KING: Well, they've been talking about it quite a bit. Sarah, that is your interview from yesterday with the president of the United States. I'm always interested in a conversation with then Donald Trump the businessman, candidate Donald Trump, now President Donald Trump. He's a very good salesman. What was his mood, what was his spirit? When he was giving himself an A, did you get the sense that's what he really thinks?

SARAH WESTWOOD, "THE WASHINGTON EXAMINER": He did seem upbeat about his first 100 days. He was excited about the number of bills that he'd signed. He noted several times that by Saturday he expects to have signed 32 pieces of legislation and he felt that that wasn't getting enough attention. And it's interesting for someone who's so fixated on how his policies play in the media that he rated his White House's messaging as maybe it's weakest point in the first 100 days because that seems to be one of the things that he cares most about.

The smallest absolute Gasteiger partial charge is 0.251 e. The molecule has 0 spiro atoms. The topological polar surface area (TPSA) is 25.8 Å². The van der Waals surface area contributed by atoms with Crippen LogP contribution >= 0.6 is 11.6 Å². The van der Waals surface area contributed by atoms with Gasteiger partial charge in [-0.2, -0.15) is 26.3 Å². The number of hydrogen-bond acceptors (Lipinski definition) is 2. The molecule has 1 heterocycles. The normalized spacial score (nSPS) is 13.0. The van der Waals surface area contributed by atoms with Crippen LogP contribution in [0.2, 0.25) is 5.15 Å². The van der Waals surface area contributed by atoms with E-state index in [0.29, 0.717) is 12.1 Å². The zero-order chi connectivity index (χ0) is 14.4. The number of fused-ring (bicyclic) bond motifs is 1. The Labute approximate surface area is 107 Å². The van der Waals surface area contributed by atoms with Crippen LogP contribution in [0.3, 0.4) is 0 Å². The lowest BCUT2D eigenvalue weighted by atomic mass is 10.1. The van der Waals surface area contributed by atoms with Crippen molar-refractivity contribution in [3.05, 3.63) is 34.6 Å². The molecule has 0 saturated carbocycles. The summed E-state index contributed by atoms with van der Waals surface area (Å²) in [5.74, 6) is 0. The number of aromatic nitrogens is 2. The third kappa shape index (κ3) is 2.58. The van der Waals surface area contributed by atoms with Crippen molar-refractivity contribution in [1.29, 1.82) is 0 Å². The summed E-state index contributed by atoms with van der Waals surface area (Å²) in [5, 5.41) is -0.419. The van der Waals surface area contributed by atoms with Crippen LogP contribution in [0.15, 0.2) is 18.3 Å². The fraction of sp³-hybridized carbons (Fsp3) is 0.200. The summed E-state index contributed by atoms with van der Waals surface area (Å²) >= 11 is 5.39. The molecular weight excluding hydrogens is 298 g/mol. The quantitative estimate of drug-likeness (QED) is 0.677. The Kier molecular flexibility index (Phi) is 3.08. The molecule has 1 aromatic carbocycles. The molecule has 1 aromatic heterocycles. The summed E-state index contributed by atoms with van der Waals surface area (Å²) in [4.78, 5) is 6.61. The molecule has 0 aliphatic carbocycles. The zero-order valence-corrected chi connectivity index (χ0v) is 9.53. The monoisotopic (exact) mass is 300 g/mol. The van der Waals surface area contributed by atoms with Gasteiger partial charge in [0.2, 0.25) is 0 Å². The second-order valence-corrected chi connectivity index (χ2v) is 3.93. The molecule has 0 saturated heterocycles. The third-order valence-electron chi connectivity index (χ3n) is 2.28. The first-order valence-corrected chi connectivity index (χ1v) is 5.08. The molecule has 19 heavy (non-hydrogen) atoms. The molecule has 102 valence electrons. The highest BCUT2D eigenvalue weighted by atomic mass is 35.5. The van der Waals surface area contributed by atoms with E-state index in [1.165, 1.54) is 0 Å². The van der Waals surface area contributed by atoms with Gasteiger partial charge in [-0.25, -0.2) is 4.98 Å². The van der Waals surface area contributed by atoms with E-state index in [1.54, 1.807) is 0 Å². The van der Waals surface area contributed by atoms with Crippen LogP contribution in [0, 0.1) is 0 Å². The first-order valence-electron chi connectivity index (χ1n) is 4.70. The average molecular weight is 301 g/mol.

KING: Most about. But he's clearly seeing all these polls. He sees the polls. He sees our new poll. He sees other polls that say the American people are more split. A 44 percent approval rating is not stunning. However, it is proof the president -- we've had three polls since Donald Trump was inaugurated and he's been essentially a flat line on approval. So he's not growing. He's not getting new people. But he is holding pretty static among his own base, which has been his primary focus, but, an A?